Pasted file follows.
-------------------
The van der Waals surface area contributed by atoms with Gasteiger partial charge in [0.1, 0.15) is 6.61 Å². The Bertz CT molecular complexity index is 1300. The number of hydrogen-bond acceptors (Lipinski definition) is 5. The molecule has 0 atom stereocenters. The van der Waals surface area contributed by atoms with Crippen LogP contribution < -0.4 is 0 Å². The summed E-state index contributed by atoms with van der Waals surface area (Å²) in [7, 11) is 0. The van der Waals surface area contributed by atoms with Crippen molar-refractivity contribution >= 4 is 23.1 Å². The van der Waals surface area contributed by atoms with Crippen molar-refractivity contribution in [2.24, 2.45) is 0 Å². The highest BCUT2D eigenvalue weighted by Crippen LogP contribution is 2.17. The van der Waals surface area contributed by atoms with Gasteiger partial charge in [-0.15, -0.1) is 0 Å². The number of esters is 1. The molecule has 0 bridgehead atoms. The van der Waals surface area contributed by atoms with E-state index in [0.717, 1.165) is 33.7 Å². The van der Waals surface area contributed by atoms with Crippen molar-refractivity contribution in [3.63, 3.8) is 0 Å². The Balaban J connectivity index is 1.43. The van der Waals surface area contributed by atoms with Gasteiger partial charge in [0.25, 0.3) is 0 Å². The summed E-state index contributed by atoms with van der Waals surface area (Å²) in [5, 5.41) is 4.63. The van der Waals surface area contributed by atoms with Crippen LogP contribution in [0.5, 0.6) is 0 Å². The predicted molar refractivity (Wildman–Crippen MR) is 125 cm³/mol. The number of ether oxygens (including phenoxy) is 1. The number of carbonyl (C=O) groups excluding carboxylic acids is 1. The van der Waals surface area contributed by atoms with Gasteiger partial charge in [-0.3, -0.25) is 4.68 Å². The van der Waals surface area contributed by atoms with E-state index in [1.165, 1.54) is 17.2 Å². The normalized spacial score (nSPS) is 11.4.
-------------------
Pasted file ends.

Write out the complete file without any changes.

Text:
The van der Waals surface area contributed by atoms with Gasteiger partial charge in [0.1, 0.15) is 6.61 Å². The Bertz CT molecular complexity index is 1300. The number of hydrogen-bond acceptors (Lipinski definition) is 5. The molecule has 0 atom stereocenters. The van der Waals surface area contributed by atoms with Crippen LogP contribution < -0.4 is 0 Å². The summed E-state index contributed by atoms with van der Waals surface area (Å²) in [7, 11) is 0. The van der Waals surface area contributed by atoms with Crippen molar-refractivity contribution >= 4 is 23.1 Å². The van der Waals surface area contributed by atoms with Crippen molar-refractivity contribution in [2.24, 2.45) is 0 Å². The highest BCUT2D eigenvalue weighted by Crippen LogP contribution is 2.17. The van der Waals surface area contributed by atoms with Gasteiger partial charge in [-0.15, -0.1) is 0 Å². The number of esters is 1. The molecule has 0 bridgehead atoms. The van der Waals surface area contributed by atoms with E-state index in [0.717, 1.165) is 33.7 Å². The van der Waals surface area contributed by atoms with Crippen molar-refractivity contribution in [3.63, 3.8) is 0 Å². The Balaban J connectivity index is 1.43. The van der Waals surface area contributed by atoms with Gasteiger partial charge in [0.25, 0.3) is 0 Å². The summed E-state index contributed by atoms with van der Waals surface area (Å²) in [5, 5.41) is 4.63. The van der Waals surface area contributed by atoms with Crippen LogP contribution in [0.5, 0.6) is 0 Å². The predicted molar refractivity (Wildman–Crippen MR) is 125 cm³/mol. The number of ether oxygens (including phenoxy) is 1. The number of carbonyl (C=O) groups excluding carboxylic acids is 1. The van der Waals surface area contributed by atoms with Gasteiger partial charge in [-0.3, -0.25) is 4.68 Å². The van der Waals surface area contributed by atoms with E-state index in [1.165, 1.54) is 17.2 Å². The normalized spacial score (nSPS) is 11.4.